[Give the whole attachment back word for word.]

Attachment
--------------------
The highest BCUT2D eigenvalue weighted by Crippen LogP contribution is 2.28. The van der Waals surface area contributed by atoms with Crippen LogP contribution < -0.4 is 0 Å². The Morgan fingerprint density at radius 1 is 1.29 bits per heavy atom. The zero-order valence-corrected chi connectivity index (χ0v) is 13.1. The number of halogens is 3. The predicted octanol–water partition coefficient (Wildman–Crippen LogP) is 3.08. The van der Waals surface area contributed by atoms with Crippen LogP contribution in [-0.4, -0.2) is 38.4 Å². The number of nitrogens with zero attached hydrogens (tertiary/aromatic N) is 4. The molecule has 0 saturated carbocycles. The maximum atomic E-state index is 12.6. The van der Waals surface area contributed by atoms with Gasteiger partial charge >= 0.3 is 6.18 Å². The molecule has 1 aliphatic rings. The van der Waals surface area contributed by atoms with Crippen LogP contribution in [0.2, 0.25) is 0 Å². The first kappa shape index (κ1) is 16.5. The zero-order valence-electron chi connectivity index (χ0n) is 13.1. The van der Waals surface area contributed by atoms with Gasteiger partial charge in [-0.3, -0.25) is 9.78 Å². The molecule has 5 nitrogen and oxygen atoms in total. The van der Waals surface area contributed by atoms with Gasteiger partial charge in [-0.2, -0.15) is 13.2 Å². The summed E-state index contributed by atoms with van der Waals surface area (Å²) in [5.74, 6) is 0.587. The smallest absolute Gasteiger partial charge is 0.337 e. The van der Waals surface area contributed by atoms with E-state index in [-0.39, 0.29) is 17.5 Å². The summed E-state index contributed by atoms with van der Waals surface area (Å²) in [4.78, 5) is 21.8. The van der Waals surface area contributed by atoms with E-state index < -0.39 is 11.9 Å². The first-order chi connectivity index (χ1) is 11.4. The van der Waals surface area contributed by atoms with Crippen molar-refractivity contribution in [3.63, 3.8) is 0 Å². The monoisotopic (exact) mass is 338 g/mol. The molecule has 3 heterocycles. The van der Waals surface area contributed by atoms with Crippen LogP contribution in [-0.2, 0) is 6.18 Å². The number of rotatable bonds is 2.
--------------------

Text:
The highest BCUT2D eigenvalue weighted by Crippen LogP contribution is 2.28. The van der Waals surface area contributed by atoms with Crippen LogP contribution < -0.4 is 0 Å². The Morgan fingerprint density at radius 1 is 1.29 bits per heavy atom. The zero-order valence-corrected chi connectivity index (χ0v) is 13.1. The number of halogens is 3. The predicted octanol–water partition coefficient (Wildman–Crippen LogP) is 3.08. The van der Waals surface area contributed by atoms with Crippen LogP contribution in [-0.4, -0.2) is 38.4 Å². The number of nitrogens with zero attached hydrogens (tertiary/aromatic N) is 4. The molecule has 0 saturated carbocycles. The maximum atomic E-state index is 12.6. The van der Waals surface area contributed by atoms with Gasteiger partial charge >= 0.3 is 6.18 Å². The molecule has 1 aliphatic rings. The van der Waals surface area contributed by atoms with Crippen LogP contribution in [0.2, 0.25) is 0 Å². The first kappa shape index (κ1) is 16.5. The zero-order valence-electron chi connectivity index (χ0n) is 13.1. The van der Waals surface area contributed by atoms with Gasteiger partial charge in [-0.3, -0.25) is 9.78 Å². The molecule has 5 nitrogen and oxygen atoms in total. The van der Waals surface area contributed by atoms with Gasteiger partial charge in [-0.2, -0.15) is 13.2 Å². The summed E-state index contributed by atoms with van der Waals surface area (Å²) in [5.74, 6) is 0.587. The smallest absolute Gasteiger partial charge is 0.337 e. The van der Waals surface area contributed by atoms with E-state index in [-0.39, 0.29) is 17.5 Å². The summed E-state index contributed by atoms with van der Waals surface area (Å²) in [4.78, 5) is 21.8. The van der Waals surface area contributed by atoms with E-state index < -0.39 is 11.9 Å². The first-order chi connectivity index (χ1) is 11.4. The van der Waals surface area contributed by atoms with Crippen molar-refractivity contribution in [3.63, 3.8) is 0 Å². The monoisotopic (exact) mass is 338 g/mol. The molecule has 3 heterocycles. The van der Waals surface area contributed by atoms with Crippen LogP contribution in [-0.2, 0) is 6.18 Å². The number of rotatable bonds is 2.